Russia: ARTICLE 19 condemns conviction of journalist Svetlana Prokopyeva for “justifying terrorism”

Russia: ARTICLE 19 condemns conviction of journalist Svetlana Prokopyeva for “justifying terrorism” -

A Russian court has found journalist Svetlana Prokopyeva guilty of “justifying terrorism” for a 2018 report into the bombing of Federal Security Service offices in Arkhangelsk.  Prokopyeva had faced a sentence of up to seven years in prison. While it is welcome that the Court did not impose a custodial sentence, they fined her 500,000 roubles (around $7,000).

Sarah Clarke, Head of Europe and Central Asia said: 

“This case is yet another example of Russia abusing its anti-terrorism legislation to restrict reporting in the public interest and freedom of speech.

 “Russia must stop abusing anti-terrorism legislation to crush political dissent.

“Journalism is not a crime. We urge the appeals court to reverse this decision.”

Svetlana Prokopieva, a Pskov-based reporter for Radio Free Europe and the liberal news radio station Echo of Moscow was charged on 7 of February 2019 for critical comments she made about the Russian authorities in relation to a suicide bombing.

On 7 November 2018, Prokopyeva’s show on the local Ekho Moskvyradio station discussed an attack in which a 17-year-old boy detonated a homemade bomb inside a local Federal Security Service (FSB) building in Arkhangelsk, killing himself and injuring several FSB officers. Several minutes before the bombing, the assailant, using a nickname, stated on social media that he was going to commit “an act of terrorism,” and said he was doing so because the “FSB . . . fabricates criminal cases and tortures people.” Prokopyeva said on-air that the bomber was “a teenager who grew up under Putin’s rule” and that “a ‘ruthless state’ had raised someone who saw violence as the only path”.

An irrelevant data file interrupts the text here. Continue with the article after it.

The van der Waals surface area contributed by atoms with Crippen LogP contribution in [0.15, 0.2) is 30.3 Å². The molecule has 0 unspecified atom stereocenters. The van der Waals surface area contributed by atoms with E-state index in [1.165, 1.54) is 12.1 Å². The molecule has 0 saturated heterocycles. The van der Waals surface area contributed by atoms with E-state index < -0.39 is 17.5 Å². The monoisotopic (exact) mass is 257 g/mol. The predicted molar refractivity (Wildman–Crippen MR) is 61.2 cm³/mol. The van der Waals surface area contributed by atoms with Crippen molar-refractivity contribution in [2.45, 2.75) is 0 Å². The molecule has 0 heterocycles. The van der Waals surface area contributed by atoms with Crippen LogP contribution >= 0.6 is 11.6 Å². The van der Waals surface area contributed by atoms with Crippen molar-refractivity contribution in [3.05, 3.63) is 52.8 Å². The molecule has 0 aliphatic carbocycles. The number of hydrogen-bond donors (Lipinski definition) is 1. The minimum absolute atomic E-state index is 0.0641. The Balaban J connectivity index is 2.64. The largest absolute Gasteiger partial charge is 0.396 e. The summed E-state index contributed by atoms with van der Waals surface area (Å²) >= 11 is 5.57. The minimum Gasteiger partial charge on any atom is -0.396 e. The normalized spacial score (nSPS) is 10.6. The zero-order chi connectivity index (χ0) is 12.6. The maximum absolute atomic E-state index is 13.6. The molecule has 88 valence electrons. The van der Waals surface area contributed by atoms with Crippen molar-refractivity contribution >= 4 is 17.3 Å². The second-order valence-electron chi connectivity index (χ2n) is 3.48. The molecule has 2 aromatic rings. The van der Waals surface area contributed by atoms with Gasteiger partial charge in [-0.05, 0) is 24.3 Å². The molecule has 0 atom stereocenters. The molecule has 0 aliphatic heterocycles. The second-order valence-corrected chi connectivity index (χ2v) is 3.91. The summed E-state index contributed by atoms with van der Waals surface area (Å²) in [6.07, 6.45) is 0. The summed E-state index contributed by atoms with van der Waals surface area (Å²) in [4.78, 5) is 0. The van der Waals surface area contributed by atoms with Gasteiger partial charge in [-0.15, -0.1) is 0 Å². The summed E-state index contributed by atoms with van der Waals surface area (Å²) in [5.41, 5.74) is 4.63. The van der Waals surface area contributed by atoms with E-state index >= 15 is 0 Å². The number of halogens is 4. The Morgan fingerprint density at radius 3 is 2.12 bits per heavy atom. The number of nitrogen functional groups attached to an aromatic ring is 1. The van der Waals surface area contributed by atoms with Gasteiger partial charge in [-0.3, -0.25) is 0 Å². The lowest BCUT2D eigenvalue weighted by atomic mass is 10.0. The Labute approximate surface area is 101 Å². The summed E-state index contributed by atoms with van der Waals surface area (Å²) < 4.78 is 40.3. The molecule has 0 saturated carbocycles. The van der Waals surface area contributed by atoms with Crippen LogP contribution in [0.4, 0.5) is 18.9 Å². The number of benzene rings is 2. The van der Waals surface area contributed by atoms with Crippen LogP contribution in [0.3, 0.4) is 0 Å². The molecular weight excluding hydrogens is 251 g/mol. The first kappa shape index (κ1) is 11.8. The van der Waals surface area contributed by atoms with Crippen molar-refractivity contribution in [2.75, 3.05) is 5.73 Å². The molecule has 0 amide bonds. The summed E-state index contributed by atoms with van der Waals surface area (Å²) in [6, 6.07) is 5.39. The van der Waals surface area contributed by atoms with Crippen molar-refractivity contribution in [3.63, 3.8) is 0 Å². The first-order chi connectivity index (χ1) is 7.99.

On 6 February 2019, law enforcement officers searched Prokopyeva’s apartment, seized her computers, phones and files. They detained and interrogated the journalist on charges of “publicly justifying terrorism”. An investigation and a search were also conducted at Radio Ekho Moskvy’s editorial office in Pskov. The following day Prokopyeva and her lawyer were made to sign an agreement that they would not disclose substantive information about the investigation.

On 6 and 7 February, the courts in Pskov fined Ekho Moskvy and the Pskovskaya Lenta Novostei media outlet about 2,000 and 2,700 euros respectively for Prokopyeva’s comments.

The charges against Pokopyeva under counter terrorism legislation to criminalise her lawful expression violate international legal standards to protect freedom. In General Comment No. 34, the UN Human Rights Committee underlines that vague concepts such as ‘praising’ ‘glorifying’ or ‘justifying’ terrorism must be clearly defined to be in line with international human rights standards on freedom of expression.